Yellowstone Net
These are the most recent posts in our Discussion Forum for the topic Photography

YNet Forums

Yellowstone Net Discussion Forums

Nice! Love the Milky Way shot.

Statistics: Posted by Steve — Tue Jul 22, 2014 2:37 pm


Author: Steve
Posted: July 22, 2014, 9:37 pm
grizynp,
You made plenty of great points. My point in posting the info about the clip in this forum is to let people see the speed, power, and agility of a bear if it gets to that level. And, the point in the 100 yard rule is to inform people how the Park Service in GTNP is currently enforcing the law on the books and nothing to do with whether it is a good rule. I think both topics relate to photographers in GTNP so I felt they belonged here.

Statistics: Posted by Mike Jackson — Tue Jul 22, 2014 12:12 pm


Author: Mike Jackson
Posted: July 22, 2014, 7:12 pm
Thanks Marcy! Love your captions too. Hope you are off on another adventure! :D
Anne

Statistics: Posted by deergal — Tue Jul 22, 2014 11:02 am


Author: deergal
Posted: July 22, 2014, 6:02 pm
Love those last two shots especially. Really cute.
Sorry you have to leave. Thanks for all the pix and reports.
Safe and fun future travels to you.

Statistics: Posted by lah — Tue Jul 22, 2014 10:33 am


Author: lah
Posted: July 22, 2014, 5:33 pm
I would like to present a different take on this video. It is my belief that drugging animals is animal cruelty. As a consequence, when it is done "in the name of science", the government interests involved should be compelling. PCP use to be a common drug used in sedating bears. Indeed,once Parke Davis became aware of the side effects on humans, it convinced wildlife officials that it was a safe and effective way to sedate animals. If a drug causes those side effects in humans, it will invariably cause the same side effects in other mammals. Here is one commentary on the side effects of PCP: "Phencyclidine (PCP) was developed in the 1950s as an intravenous anesthetic but, due to the side effects of hallucinations, delirium, and mania, its development for human medical use was discontinued in the 1960s.

I do not know if the current drugs used for drugging bears and wolves are safe. It is common knowledge that all drugs have side effects. It would also seem naïve in this day and age to accept any representation made by the pharmaceutical industry regarding a drug's safety at face value.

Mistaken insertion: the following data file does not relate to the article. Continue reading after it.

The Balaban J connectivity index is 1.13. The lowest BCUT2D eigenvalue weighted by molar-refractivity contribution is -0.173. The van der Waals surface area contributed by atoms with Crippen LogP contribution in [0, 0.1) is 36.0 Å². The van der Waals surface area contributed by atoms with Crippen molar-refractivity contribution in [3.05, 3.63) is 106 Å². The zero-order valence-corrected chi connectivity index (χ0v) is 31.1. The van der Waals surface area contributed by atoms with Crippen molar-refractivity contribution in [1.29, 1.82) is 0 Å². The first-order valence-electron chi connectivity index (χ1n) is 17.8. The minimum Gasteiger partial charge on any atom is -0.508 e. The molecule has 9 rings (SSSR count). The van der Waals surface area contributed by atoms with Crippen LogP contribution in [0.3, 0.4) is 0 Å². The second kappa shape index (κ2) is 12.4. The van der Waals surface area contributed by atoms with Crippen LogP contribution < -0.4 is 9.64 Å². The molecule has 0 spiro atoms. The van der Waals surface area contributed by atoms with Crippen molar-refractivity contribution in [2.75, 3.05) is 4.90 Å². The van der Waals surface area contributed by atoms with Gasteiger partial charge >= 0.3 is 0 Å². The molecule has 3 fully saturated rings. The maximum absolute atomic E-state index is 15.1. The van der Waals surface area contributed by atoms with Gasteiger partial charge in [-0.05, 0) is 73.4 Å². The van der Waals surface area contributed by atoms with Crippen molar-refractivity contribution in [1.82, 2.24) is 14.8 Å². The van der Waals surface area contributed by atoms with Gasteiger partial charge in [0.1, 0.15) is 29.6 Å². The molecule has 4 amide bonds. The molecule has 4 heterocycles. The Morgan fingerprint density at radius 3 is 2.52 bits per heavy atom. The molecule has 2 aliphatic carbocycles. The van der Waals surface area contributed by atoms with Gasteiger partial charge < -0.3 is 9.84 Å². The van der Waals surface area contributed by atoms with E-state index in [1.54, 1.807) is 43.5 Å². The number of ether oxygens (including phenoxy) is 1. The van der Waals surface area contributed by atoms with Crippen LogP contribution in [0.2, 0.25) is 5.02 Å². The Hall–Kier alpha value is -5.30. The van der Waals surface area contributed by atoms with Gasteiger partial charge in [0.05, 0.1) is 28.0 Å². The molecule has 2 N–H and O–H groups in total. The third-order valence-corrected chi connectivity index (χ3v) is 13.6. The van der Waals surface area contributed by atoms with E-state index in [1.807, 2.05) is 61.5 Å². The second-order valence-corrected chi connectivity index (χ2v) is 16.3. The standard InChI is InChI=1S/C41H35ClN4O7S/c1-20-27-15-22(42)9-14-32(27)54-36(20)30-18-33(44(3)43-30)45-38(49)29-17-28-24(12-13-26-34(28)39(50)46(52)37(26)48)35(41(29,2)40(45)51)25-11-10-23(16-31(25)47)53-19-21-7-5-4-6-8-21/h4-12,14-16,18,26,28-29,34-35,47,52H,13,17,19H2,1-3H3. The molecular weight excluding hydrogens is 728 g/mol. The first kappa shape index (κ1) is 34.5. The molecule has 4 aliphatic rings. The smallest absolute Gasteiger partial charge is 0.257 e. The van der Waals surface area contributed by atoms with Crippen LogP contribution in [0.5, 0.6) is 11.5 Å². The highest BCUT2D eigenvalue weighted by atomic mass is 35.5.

The other comment worth making is that it is not fair to compare a bear's behavior when coming out of general anesthesia to a bear calmly grazing by the side of the road. Indeed, in observations made over the course of two decades, a grizzly that is aware of human presence in a roadside vehicle or outside of a vehicle on the other side of the road presents, on average, a far less of a danger to humans (and, ultimately, itself) than a bull moose, elk or bison during the rut. Why then, the 100 yard rule for the bear but a 25 yard rule for the rutting ungulate?

Finally, many times I have heard of the so-called "hundred yard rule". I have researched it in the United States Code, the Code of Federal Regulations and the Federal Register. I could find the rule in none of these places. Does anyone know where it can be located within these three authorities?

Note: I have read the rules regarding implementation of these so-called Superintendents' compendia. Unless rules in the Superintendent's compendia are TRUE emergency rules, they are subject to the same rule-making requirements as other federal rules. Specifically, proposed rules must first be published. After that, there must be a period open for public comment. After that, they must appear in the Federal Register as part of the laws of the United States. Would someone please point out where GTNP has dotted their proverbial "i's" and crossed their proverbial "t's" in order for those matters contained in the Superintendent's compendia to become part of the Federal Register?

Finally, I believe the following to be an absolutely unconstitutional delegation of power as it is overbroad to the point where it is literally allowing law enforcement officers and volunteers to make up the law, on the spot in their unfettered discretion:

"Failure to comply as directed by NPS staff (employees, volunteers, or agents) engaged in administering wildlife management operations or managing wildlife viewing opportunities.”